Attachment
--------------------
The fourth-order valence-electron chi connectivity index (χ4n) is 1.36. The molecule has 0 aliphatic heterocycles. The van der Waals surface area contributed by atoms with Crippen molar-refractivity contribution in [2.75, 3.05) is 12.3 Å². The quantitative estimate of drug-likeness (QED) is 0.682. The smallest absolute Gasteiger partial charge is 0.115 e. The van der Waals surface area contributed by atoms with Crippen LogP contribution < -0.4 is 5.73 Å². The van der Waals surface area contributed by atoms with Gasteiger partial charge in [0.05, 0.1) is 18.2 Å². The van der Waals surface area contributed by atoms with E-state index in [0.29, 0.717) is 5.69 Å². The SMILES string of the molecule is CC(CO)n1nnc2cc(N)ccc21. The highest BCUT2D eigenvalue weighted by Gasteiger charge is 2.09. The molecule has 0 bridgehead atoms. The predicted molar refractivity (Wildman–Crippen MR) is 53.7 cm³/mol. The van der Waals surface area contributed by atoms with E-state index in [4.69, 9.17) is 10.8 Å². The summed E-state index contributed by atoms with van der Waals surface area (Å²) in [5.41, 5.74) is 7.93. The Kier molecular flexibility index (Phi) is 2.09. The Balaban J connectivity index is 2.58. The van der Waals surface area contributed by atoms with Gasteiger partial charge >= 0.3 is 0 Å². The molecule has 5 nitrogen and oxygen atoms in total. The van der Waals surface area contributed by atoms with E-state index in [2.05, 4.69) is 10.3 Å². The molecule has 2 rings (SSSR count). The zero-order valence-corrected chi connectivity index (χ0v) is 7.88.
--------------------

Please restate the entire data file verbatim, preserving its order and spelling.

The fourth-order valence-electron chi connectivity index (χ4n) is 1.36. The molecule has 0 aliphatic heterocycles. The van der Waals surface area contributed by atoms with Crippen molar-refractivity contribution in [2.75, 3.05) is 12.3 Å². The quantitative estimate of drug-likeness (QED) is 0.682. The smallest absolute Gasteiger partial charge is 0.115 e. The van der Waals surface area contributed by atoms with Crippen LogP contribution < -0.4 is 5.73 Å². The van der Waals surface area contributed by atoms with Gasteiger partial charge in [0.05, 0.1) is 18.2 Å². The van der Waals surface area contributed by atoms with E-state index in [0.29, 0.717) is 5.69 Å². The SMILES string of the molecule is CC(CO)n1nnc2cc(N)ccc21. The highest BCUT2D eigenvalue weighted by Gasteiger charge is 2.09. The molecule has 0 bridgehead atoms. The predicted molar refractivity (Wildman–Crippen MR) is 53.7 cm³/mol. The van der Waals surface area contributed by atoms with E-state index in [4.69, 9.17) is 10.8 Å². The summed E-state index contributed by atoms with van der Waals surface area (Å²) in [5.41, 5.74) is 7.93. The Kier molecular flexibility index (Phi) is 2.09. The Balaban J connectivity index is 2.58. The van der Waals surface area contributed by atoms with Gasteiger partial charge >= 0.3 is 0 Å². The molecule has 5 nitrogen and oxygen atoms in total. The van der Waals surface area contributed by atoms with E-state index in [2.05, 4.69) is 10.3 Å². The molecule has 2 rings (SSSR count). The zero-order valence-corrected chi connectivity index (χ0v) is 7.88.